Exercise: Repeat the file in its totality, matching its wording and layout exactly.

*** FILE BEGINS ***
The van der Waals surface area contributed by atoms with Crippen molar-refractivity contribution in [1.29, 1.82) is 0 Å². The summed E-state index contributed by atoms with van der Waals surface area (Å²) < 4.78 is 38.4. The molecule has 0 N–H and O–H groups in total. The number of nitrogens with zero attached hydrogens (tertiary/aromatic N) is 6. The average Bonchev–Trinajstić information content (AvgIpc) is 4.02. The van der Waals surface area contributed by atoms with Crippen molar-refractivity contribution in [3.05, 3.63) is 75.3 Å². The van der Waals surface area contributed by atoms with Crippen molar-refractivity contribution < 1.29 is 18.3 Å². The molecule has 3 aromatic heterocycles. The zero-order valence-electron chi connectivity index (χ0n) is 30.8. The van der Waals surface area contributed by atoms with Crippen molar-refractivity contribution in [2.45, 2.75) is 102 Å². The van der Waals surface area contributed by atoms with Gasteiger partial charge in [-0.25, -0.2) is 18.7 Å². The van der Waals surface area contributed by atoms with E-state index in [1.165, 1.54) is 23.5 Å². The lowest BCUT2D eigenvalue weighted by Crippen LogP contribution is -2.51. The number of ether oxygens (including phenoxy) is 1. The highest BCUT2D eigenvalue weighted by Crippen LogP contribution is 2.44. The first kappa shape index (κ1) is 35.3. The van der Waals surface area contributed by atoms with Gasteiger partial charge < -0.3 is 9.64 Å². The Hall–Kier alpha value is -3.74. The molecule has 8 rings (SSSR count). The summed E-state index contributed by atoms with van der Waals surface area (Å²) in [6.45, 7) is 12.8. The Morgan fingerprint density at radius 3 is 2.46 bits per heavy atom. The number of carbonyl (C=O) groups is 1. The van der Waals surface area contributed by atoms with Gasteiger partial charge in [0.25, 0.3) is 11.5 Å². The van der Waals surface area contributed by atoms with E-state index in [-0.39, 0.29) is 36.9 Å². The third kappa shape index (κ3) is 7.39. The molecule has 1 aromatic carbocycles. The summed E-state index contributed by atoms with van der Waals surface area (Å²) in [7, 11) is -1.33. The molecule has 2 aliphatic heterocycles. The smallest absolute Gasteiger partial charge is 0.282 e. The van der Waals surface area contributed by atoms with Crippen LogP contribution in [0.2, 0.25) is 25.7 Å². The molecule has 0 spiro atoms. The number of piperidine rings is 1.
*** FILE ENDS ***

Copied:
The van der Waals surface area contributed by atoms with Crippen molar-refractivity contribution in [1.29, 1.82) is 0 Å². The summed E-state index contributed by atoms with van der Waals surface area (Å²) < 4.78 is 38.4. The molecule has 0 N–H and O–H groups in total. The number of nitrogens with zero attached hydrogens (tertiary/aromatic N) is 6. The average Bonchev–Trinajstić information content (AvgIpc) is 4.02. The van der Waals surface area contributed by atoms with Crippen molar-refractivity contribution in [3.05, 3.63) is 75.3 Å². The van der Waals surface area contributed by atoms with Crippen molar-refractivity contribution < 1.29 is 18.3 Å². The molecule has 3 aromatic heterocycles. The zero-order valence-electron chi connectivity index (χ0n) is 30.8. The van der Waals surface area contributed by atoms with Crippen molar-refractivity contribution in [2.45, 2.75) is 102 Å². The van der Waals surface area contributed by atoms with Gasteiger partial charge in [-0.25, -0.2) is 18.7 Å². The van der Waals surface area contributed by atoms with E-state index in [1.165, 1.54) is 23.5 Å². The lowest BCUT2D eigenvalue weighted by Crippen LogP contribution is -2.51. The number of ether oxygens (including phenoxy) is 1. The highest BCUT2D eigenvalue weighted by Crippen LogP contribution is 2.44. The first kappa shape index (κ1) is 35.3. The van der Waals surface area contributed by atoms with Gasteiger partial charge < -0.3 is 9.64 Å². The Hall–Kier alpha value is -3.74. The molecule has 8 rings (SSSR count). The summed E-state index contributed by atoms with van der Waals surface area (Å²) in [6.45, 7) is 12.8. The Morgan fingerprint density at radius 3 is 2.46 bits per heavy atom. The number of carbonyl (C=O) groups is 1. The van der Waals surface area contributed by atoms with Gasteiger partial charge in [0.25, 0.3) is 11.5 Å². The van der Waals surface area contributed by atoms with E-state index in [-0.39, 0.29) is 36.9 Å². The third kappa shape index (κ3) is 7.39. The molecule has 1 aromatic carbocycles. The summed E-state index contributed by atoms with van der Waals surface area (Å²) in [7, 11) is -1.33. The molecule has 2 aliphatic heterocycles. The smallest absolute Gasteiger partial charge is 0.282 e. The van der Waals surface area contributed by atoms with Crippen LogP contribution in [0.2, 0.25) is 25.7 Å². The molecule has 0 spiro atoms. The number of piperidine rings is 1.